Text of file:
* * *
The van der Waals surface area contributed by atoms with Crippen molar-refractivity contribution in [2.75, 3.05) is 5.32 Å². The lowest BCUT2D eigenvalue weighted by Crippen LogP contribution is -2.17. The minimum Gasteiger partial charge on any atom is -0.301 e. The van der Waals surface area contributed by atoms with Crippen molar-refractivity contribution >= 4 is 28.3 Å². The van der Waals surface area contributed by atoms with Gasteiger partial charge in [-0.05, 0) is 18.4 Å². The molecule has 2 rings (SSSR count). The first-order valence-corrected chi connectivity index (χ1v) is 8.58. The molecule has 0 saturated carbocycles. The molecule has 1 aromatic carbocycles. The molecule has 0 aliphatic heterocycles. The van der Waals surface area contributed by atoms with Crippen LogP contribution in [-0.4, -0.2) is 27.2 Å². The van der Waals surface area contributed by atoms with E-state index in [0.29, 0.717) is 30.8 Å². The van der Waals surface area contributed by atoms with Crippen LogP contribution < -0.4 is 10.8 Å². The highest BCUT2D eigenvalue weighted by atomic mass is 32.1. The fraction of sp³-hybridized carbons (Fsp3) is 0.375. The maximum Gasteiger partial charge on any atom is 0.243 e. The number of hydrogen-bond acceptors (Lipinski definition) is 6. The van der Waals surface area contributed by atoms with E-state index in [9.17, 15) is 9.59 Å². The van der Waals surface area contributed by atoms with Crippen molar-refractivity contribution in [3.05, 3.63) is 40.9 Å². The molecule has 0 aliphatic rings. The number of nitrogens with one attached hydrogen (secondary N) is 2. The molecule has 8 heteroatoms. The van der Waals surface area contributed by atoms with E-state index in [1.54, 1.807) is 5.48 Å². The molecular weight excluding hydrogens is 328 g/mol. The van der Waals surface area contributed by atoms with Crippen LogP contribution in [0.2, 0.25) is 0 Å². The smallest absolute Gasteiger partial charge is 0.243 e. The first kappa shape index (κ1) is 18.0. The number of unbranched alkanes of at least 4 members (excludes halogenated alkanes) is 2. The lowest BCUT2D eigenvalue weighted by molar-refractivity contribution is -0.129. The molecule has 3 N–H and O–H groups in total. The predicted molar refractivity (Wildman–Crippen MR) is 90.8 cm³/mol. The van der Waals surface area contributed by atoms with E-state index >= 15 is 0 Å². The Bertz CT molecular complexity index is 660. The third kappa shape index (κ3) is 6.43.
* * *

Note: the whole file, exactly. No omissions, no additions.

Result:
The van der Waals surface area contributed by atoms with Crippen molar-refractivity contribution in [2.75, 3.05) is 5.32 Å². The lowest BCUT2D eigenvalue weighted by Crippen LogP contribution is -2.17. The minimum Gasteiger partial charge on any atom is -0.301 e. The van der Waals surface area contributed by atoms with Crippen molar-refractivity contribution >= 4 is 28.3 Å². The van der Waals surface area contributed by atoms with Gasteiger partial charge in [-0.05, 0) is 18.4 Å². The molecule has 2 rings (SSSR count). The first-order valence-corrected chi connectivity index (χ1v) is 8.58. The molecule has 0 saturated carbocycles. The molecule has 1 aromatic carbocycles. The molecule has 0 aliphatic heterocycles. The van der Waals surface area contributed by atoms with Crippen LogP contribution in [-0.4, -0.2) is 27.2 Å². The van der Waals surface area contributed by atoms with E-state index in [0.29, 0.717) is 30.8 Å². The van der Waals surface area contributed by atoms with Crippen LogP contribution < -0.4 is 10.8 Å². The highest BCUT2D eigenvalue weighted by atomic mass is 32.1. The fraction of sp³-hybridized carbons (Fsp3) is 0.375. The maximum Gasteiger partial charge on any atom is 0.243 e. The number of hydrogen-bond acceptors (Lipinski definition) is 6. The van der Waals surface area contributed by atoms with E-state index in [9.17, 15) is 9.59 Å². The van der Waals surface area contributed by atoms with Crippen molar-refractivity contribution in [3.05, 3.63) is 40.9 Å². The molecule has 0 aliphatic rings. The number of nitrogens with one attached hydrogen (secondary N) is 2. The molecule has 8 heteroatoms. The van der Waals surface area contributed by atoms with E-state index in [1.54, 1.807) is 5.48 Å². The molecular weight excluding hydrogens is 328 g/mol. The van der Waals surface area contributed by atoms with Crippen LogP contribution in [0.2, 0.25) is 0 Å². The smallest absolute Gasteiger partial charge is 0.243 e. The first kappa shape index (κ1) is 18.0. The number of unbranched alkanes of at least 4 members (excludes halogenated alkanes) is 2. The lowest BCUT2D eigenvalue weighted by molar-refractivity contribution is -0.129. The molecule has 3 N–H and O–H groups in total. The predicted molar refractivity (Wildman–Crippen MR) is 90.8 cm³/mol. The van der Waals surface area contributed by atoms with E-state index >= 15 is 0 Å². The Bertz CT molecular complexity index is 660. The third kappa shape index (κ3) is 6.43.